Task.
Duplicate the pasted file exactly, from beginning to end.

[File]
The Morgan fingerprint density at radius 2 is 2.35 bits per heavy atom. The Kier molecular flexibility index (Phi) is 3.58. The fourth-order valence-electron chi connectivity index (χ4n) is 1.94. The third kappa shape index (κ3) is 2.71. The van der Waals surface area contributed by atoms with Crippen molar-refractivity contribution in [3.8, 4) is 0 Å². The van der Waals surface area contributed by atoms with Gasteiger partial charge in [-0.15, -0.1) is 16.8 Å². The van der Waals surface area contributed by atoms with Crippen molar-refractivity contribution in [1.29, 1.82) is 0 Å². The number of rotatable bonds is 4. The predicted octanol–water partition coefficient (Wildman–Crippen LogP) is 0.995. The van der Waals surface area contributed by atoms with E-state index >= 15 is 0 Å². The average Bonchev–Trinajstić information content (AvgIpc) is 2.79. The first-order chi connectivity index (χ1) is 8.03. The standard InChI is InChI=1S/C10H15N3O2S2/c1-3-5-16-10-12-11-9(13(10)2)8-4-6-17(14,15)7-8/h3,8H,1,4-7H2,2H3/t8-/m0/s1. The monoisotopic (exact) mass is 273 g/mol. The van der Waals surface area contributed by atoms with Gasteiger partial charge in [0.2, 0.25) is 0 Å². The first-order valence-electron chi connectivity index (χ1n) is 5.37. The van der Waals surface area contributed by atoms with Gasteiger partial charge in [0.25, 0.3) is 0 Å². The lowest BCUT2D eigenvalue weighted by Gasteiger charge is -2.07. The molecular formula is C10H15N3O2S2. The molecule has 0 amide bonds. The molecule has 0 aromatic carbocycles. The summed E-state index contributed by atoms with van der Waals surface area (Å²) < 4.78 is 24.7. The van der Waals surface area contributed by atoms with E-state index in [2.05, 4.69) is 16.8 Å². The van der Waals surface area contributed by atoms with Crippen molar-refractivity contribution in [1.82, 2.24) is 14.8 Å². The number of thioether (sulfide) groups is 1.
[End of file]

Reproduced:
The Morgan fingerprint density at radius 2 is 2.35 bits per heavy atom. The Kier molecular flexibility index (Phi) is 3.58. The fourth-order valence-electron chi connectivity index (χ4n) is 1.94. The third kappa shape index (κ3) is 2.71. The van der Waals surface area contributed by atoms with Crippen molar-refractivity contribution in [3.8, 4) is 0 Å². The van der Waals surface area contributed by atoms with Gasteiger partial charge in [-0.15, -0.1) is 16.8 Å². The van der Waals surface area contributed by atoms with Crippen molar-refractivity contribution in [1.29, 1.82) is 0 Å². The number of rotatable bonds is 4. The predicted octanol–water partition coefficient (Wildman–Crippen LogP) is 0.995. The van der Waals surface area contributed by atoms with E-state index >= 15 is 0 Å². The average Bonchev–Trinajstić information content (AvgIpc) is 2.79. The first-order chi connectivity index (χ1) is 8.03. The standard InChI is InChI=1S/C10H15N3O2S2/c1-3-5-16-10-12-11-9(13(10)2)8-4-6-17(14,15)7-8/h3,8H,1,4-7H2,2H3/t8-/m0/s1. The monoisotopic (exact) mass is 273 g/mol. The van der Waals surface area contributed by atoms with Gasteiger partial charge in [0.2, 0.25) is 0 Å². The first-order valence-electron chi connectivity index (χ1n) is 5.37. The van der Waals surface area contributed by atoms with Gasteiger partial charge in [0.25, 0.3) is 0 Å². The lowest BCUT2D eigenvalue weighted by Gasteiger charge is -2.07. The molecular formula is C10H15N3O2S2. The molecule has 0 amide bonds. The molecule has 0 aromatic carbocycles. The summed E-state index contributed by atoms with van der Waals surface area (Å²) < 4.78 is 24.7. The van der Waals surface area contributed by atoms with E-state index in [2.05, 4.69) is 16.8 Å². The van der Waals surface area contributed by atoms with Crippen molar-refractivity contribution in [1.82, 2.24) is 14.8 Å². The number of thioether (sulfide) groups is 1.